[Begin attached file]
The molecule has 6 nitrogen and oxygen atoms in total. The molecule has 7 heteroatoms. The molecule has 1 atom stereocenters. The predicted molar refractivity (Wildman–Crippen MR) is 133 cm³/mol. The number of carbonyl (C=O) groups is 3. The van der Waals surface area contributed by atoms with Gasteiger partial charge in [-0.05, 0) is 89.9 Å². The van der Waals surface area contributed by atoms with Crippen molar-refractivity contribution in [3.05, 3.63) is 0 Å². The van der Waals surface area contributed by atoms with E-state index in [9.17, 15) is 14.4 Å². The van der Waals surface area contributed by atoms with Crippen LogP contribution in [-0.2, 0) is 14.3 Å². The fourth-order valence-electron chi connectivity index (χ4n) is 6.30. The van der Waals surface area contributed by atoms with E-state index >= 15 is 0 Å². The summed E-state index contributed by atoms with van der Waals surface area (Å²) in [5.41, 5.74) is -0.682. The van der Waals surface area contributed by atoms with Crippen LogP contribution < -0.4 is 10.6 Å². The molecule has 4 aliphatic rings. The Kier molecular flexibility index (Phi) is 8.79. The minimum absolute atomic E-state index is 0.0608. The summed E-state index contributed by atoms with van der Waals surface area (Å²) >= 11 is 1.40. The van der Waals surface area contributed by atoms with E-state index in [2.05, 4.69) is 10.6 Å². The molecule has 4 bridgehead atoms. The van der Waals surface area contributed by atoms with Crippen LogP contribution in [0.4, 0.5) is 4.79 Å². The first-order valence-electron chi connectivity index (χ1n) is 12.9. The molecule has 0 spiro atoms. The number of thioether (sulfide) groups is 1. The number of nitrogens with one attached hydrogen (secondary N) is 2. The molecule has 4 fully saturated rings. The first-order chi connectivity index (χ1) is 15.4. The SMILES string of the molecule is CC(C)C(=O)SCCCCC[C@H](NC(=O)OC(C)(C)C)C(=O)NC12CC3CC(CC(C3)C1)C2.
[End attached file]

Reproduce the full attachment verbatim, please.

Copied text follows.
The molecule has 6 nitrogen and oxygen atoms in total. The molecule has 7 heteroatoms. The molecule has 1 atom stereocenters. The predicted molar refractivity (Wildman–Crippen MR) is 133 cm³/mol. The number of carbonyl (C=O) groups is 3. The van der Waals surface area contributed by atoms with Gasteiger partial charge in [-0.05, 0) is 89.9 Å². The van der Waals surface area contributed by atoms with Crippen molar-refractivity contribution in [3.05, 3.63) is 0 Å². The van der Waals surface area contributed by atoms with E-state index in [9.17, 15) is 14.4 Å². The van der Waals surface area contributed by atoms with Crippen LogP contribution in [-0.2, 0) is 14.3 Å². The fourth-order valence-electron chi connectivity index (χ4n) is 6.30. The van der Waals surface area contributed by atoms with E-state index >= 15 is 0 Å². The summed E-state index contributed by atoms with van der Waals surface area (Å²) in [5.41, 5.74) is -0.682. The van der Waals surface area contributed by atoms with Crippen LogP contribution < -0.4 is 10.6 Å². The molecule has 4 aliphatic rings. The Kier molecular flexibility index (Phi) is 8.79. The minimum absolute atomic E-state index is 0.0608. The summed E-state index contributed by atoms with van der Waals surface area (Å²) >= 11 is 1.40. The van der Waals surface area contributed by atoms with E-state index in [2.05, 4.69) is 10.6 Å². The molecule has 4 bridgehead atoms. The van der Waals surface area contributed by atoms with Crippen LogP contribution in [0.4, 0.5) is 4.79 Å². The first-order valence-electron chi connectivity index (χ1n) is 12.9. The molecule has 0 spiro atoms. The number of thioether (sulfide) groups is 1. The number of nitrogens with one attached hydrogen (secondary N) is 2. The molecule has 4 fully saturated rings. The first-order chi connectivity index (χ1) is 15.4. The SMILES string of the molecule is CC(C)C(=O)SCCCCC[C@H](NC(=O)OC(C)(C)C)C(=O)NC12CC3CC(CC(C3)C1)C2.